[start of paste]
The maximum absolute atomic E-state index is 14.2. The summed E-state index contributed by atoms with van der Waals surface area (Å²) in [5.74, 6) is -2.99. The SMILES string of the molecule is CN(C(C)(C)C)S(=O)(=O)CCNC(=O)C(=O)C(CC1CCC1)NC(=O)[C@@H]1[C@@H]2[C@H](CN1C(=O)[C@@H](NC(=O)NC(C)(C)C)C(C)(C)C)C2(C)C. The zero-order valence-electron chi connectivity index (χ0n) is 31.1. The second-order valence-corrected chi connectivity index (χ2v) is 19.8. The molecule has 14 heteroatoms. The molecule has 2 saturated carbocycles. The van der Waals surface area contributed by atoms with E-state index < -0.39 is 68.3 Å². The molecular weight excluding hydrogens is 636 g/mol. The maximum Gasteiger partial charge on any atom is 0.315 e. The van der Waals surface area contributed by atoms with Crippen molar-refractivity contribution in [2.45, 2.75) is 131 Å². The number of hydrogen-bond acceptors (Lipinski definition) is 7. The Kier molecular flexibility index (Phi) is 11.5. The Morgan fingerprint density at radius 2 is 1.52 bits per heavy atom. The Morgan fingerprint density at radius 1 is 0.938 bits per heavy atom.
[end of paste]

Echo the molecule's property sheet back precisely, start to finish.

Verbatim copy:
The maximum absolute atomic E-state index is 14.2. The summed E-state index contributed by atoms with van der Waals surface area (Å²) in [5.74, 6) is -2.99. The SMILES string of the molecule is CN(C(C)(C)C)S(=O)(=O)CCNC(=O)C(=O)C(CC1CCC1)NC(=O)[C@@H]1[C@@H]2[C@H](CN1C(=O)[C@@H](NC(=O)NC(C)(C)C)C(C)(C)C)C2(C)C. The zero-order valence-electron chi connectivity index (χ0n) is 31.1. The second-order valence-corrected chi connectivity index (χ2v) is 19.8. The molecule has 14 heteroatoms. The molecule has 2 saturated carbocycles. The van der Waals surface area contributed by atoms with E-state index < -0.39 is 68.3 Å². The molecular weight excluding hydrogens is 636 g/mol. The maximum Gasteiger partial charge on any atom is 0.315 e. The van der Waals surface area contributed by atoms with Crippen molar-refractivity contribution in [2.45, 2.75) is 131 Å². The number of hydrogen-bond acceptors (Lipinski definition) is 7. The Kier molecular flexibility index (Phi) is 11.5. The Morgan fingerprint density at radius 2 is 1.52 bits per heavy atom. The Morgan fingerprint density at radius 1 is 0.938 bits per heavy atom.